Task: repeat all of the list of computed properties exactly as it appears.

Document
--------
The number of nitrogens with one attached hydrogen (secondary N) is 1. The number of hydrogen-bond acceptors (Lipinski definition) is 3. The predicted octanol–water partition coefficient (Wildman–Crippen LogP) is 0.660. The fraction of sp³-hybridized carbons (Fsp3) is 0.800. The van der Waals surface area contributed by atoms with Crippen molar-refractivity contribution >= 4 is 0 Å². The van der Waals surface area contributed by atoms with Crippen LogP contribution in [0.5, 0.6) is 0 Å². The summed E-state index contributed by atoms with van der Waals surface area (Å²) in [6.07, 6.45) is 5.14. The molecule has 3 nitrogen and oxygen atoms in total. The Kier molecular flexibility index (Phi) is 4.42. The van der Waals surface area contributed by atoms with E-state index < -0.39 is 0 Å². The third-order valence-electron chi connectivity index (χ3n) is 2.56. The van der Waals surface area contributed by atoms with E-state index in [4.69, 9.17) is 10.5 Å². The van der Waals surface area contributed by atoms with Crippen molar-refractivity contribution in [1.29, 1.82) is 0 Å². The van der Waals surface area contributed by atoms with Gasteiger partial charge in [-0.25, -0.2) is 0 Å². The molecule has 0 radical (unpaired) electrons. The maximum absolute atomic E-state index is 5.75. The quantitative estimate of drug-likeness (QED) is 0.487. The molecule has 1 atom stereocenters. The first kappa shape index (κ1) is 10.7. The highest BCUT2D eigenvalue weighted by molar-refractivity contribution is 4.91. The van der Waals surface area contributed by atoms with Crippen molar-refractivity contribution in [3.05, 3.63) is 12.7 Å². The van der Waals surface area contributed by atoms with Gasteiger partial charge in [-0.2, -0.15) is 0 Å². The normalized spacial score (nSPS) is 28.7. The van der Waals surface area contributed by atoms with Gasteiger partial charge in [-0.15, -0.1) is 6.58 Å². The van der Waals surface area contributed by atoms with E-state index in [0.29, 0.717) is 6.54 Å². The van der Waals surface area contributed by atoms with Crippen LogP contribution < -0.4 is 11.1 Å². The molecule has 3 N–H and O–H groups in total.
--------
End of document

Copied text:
The number of nitrogens with one attached hydrogen (secondary N) is 1. The number of hydrogen-bond acceptors (Lipinski definition) is 3. The predicted octanol–water partition coefficient (Wildman–Crippen LogP) is 0.660. The fraction of sp³-hybridized carbons (Fsp3) is 0.800. The van der Waals surface area contributed by atoms with Crippen molar-refractivity contribution >= 4 is 0 Å². The van der Waals surface area contributed by atoms with Crippen LogP contribution in [0.5, 0.6) is 0 Å². The summed E-state index contributed by atoms with van der Waals surface area (Å²) in [6.07, 6.45) is 5.14. The molecule has 3 nitrogen and oxygen atoms in total. The Kier molecular flexibility index (Phi) is 4.42. The van der Waals surface area contributed by atoms with E-state index < -0.39 is 0 Å². The third-order valence-electron chi connectivity index (χ3n) is 2.56. The van der Waals surface area contributed by atoms with E-state index in [4.69, 9.17) is 10.5 Å². The van der Waals surface area contributed by atoms with Crippen molar-refractivity contribution in [1.29, 1.82) is 0 Å². The van der Waals surface area contributed by atoms with Gasteiger partial charge in [-0.25, -0.2) is 0 Å². The molecule has 0 radical (unpaired) electrons. The maximum absolute atomic E-state index is 5.75. The quantitative estimate of drug-likeness (QED) is 0.487. The molecule has 1 atom stereocenters. The first kappa shape index (κ1) is 10.7. The highest BCUT2D eigenvalue weighted by molar-refractivity contribution is 4.91. The van der Waals surface area contributed by atoms with Crippen molar-refractivity contribution in [3.05, 3.63) is 12.7 Å². The van der Waals surface area contributed by atoms with Gasteiger partial charge in [-0.2, -0.15) is 0 Å². The normalized spacial score (nSPS) is 28.7. The van der Waals surface area contributed by atoms with Gasteiger partial charge in [-0.15, -0.1) is 6.58 Å². The van der Waals surface area contributed by atoms with E-state index in [0.29, 0.717) is 6.54 Å². The van der Waals surface area contributed by atoms with Crippen LogP contribution < -0.4 is 11.1 Å². The molecule has 3 N–H and O–H groups in total.